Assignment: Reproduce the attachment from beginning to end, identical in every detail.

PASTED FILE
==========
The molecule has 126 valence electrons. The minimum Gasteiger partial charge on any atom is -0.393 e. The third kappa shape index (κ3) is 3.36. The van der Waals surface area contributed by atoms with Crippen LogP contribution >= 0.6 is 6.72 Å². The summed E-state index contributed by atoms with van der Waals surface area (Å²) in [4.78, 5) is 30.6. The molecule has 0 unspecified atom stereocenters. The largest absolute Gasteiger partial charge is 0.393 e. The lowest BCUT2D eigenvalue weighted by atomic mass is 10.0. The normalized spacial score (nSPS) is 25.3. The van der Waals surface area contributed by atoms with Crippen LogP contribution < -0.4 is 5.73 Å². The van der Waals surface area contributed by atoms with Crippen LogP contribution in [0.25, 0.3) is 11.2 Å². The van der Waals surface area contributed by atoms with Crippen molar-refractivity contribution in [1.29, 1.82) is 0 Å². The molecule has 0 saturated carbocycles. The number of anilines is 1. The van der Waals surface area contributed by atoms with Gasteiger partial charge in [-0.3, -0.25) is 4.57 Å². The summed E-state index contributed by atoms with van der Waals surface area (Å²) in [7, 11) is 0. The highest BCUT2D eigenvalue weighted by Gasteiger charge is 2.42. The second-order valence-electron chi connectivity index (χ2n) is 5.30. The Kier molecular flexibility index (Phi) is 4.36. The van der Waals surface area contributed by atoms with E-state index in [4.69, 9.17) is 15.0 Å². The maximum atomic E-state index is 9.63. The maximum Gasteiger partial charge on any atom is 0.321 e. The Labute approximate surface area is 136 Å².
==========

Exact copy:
The molecule has 126 valence electrons. The minimum Gasteiger partial charge on any atom is -0.393 e. The third kappa shape index (κ3) is 3.36. The van der Waals surface area contributed by atoms with Crippen LogP contribution >= 0.6 is 6.72 Å². The summed E-state index contributed by atoms with van der Waals surface area (Å²) in [4.78, 5) is 30.6. The molecule has 0 unspecified atom stereocenters. The largest absolute Gasteiger partial charge is 0.393 e. The lowest BCUT2D eigenvalue weighted by atomic mass is 10.0. The normalized spacial score (nSPS) is 25.3. The van der Waals surface area contributed by atoms with Crippen LogP contribution < -0.4 is 5.73 Å². The van der Waals surface area contributed by atoms with Crippen LogP contribution in [0.25, 0.3) is 11.2 Å². The van der Waals surface area contributed by atoms with Crippen molar-refractivity contribution in [1.29, 1.82) is 0 Å². The molecule has 0 saturated carbocycles. The number of anilines is 1. The van der Waals surface area contributed by atoms with Gasteiger partial charge in [-0.3, -0.25) is 4.57 Å². The summed E-state index contributed by atoms with van der Waals surface area (Å²) in [7, 11) is 0. The highest BCUT2D eigenvalue weighted by Gasteiger charge is 2.42. The second-order valence-electron chi connectivity index (χ2n) is 5.30. The Kier molecular flexibility index (Phi) is 4.36. The van der Waals surface area contributed by atoms with E-state index in [4.69, 9.17) is 15.0 Å². The maximum atomic E-state index is 9.63. The maximum Gasteiger partial charge on any atom is 0.321 e. The Labute approximate surface area is 136 Å².